More than 90,000 people crowded into the streets surrounding Nashville's Riverfront Park for the Luis Palau Festival featuring music, extreme sports and the simple presentation of the Gospel by international evangelist Luis Palau.

More than 100 of the 300-plus Middle Tennessee churches that helped sponsor the festival were Baptist, event organizers said.

"The point of this festival is not the music and the sports or anything else; it is to get all of you ready to go to heaven when God calls you," Palau said on Sunday evening.

Palau, speaking from the event's main stage, began his message by talking about award-winning musician Jeremy Camp's wife, who passed away just a few months into their marriage. Using that story to contemplate heaven, Palau clearly and deliberately shared the Gospel message, telling the festival-goers that they could never earn God's approval on their own.

"You see, none of us would get into heaven -– not the nicest grandma or mom or dad -– if it wasn't for the blood of Jesus that he gave on the cross 2,000 years ago," Palau said.

At the end of his message, he extended an opportunity to respond to the Gospel message by raising their hands if they had made a decision for Christ. Then, church-trained counselors gave the new believers a copy of the Gospel of John and a small cross to mark the occasion. Each of these Gospel of John booklets used Lifeway's Holman Christian Standard Bible as its basis along with the new believer commentary included in Lifeway's new The Gift New Testaments.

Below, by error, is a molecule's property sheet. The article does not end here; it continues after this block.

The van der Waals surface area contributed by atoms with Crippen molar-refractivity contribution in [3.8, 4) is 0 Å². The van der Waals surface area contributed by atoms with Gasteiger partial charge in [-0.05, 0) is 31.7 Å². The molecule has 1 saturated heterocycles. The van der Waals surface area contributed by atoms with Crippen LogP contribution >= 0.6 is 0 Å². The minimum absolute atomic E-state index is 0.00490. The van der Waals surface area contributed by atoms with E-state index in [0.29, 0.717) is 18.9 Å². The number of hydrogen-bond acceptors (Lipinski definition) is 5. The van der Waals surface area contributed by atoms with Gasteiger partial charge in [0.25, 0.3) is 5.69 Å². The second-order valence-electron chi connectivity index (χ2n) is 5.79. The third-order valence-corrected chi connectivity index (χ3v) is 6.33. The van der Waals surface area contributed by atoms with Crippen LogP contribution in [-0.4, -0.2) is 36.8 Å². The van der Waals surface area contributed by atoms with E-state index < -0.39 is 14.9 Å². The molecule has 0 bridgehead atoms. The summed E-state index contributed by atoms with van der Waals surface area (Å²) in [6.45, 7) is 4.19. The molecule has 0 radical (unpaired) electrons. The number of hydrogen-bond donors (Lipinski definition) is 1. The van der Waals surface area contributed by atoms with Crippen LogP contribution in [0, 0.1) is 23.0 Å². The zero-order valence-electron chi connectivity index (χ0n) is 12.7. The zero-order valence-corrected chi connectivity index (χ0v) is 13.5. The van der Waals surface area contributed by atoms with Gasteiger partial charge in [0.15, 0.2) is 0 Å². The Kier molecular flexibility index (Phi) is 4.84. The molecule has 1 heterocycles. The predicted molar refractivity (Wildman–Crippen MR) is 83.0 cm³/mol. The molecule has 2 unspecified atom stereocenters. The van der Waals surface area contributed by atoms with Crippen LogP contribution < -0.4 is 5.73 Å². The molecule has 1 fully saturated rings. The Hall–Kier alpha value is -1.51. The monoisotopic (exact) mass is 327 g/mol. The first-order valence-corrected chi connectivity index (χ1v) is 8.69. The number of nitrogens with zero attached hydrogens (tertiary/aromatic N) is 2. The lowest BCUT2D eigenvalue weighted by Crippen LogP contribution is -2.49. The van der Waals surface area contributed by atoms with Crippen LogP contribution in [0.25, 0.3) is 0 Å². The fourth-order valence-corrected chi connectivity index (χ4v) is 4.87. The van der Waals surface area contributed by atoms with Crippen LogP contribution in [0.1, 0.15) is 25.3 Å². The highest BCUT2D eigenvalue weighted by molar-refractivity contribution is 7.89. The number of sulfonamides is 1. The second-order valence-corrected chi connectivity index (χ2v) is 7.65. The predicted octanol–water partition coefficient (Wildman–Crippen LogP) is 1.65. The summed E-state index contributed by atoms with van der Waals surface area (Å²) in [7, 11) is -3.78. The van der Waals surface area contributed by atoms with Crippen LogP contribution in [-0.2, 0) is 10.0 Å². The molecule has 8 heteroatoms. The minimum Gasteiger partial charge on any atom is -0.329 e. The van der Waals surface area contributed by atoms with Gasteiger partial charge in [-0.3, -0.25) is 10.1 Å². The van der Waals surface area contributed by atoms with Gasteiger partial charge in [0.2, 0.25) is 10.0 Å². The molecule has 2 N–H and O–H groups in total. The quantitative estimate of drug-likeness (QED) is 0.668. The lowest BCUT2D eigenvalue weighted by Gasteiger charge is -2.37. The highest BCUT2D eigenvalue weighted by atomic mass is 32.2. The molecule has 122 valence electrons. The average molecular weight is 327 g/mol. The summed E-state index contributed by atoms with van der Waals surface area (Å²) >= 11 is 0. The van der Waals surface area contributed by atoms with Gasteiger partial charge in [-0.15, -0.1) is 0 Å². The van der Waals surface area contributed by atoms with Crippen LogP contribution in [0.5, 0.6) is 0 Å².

In April the Luis Palau Evangelistic Association chose the Holman Christian Standard Bible as the official translation of its festivals, beginning with the Nashville event. Lifeway Christian Resources, one of the festival's official sponsors, set up a booth during the weekend where attendees could get more information about Lifeway products.

The new believers and those recommitting their lives to Christ filled out response cards that the Palau team could later use for follow-up with the individuals, including connecting them with local churches that participated in the festival.

Although Palau's Gospel presentation during the festival would have been familiar to anyone who had attended an evangelistic crusade in the past 50 years, his methods are unique. In the late 1990s, in an effort to reach a younger audience, Palau transitioned away from the crusade format of his mentor and friend, Billy Graham. Instead of a stadium event focused on an evangelistic sermon, Palau's team puts together two days of top-notch music and extreme sports with several Gospel presentations in the midst.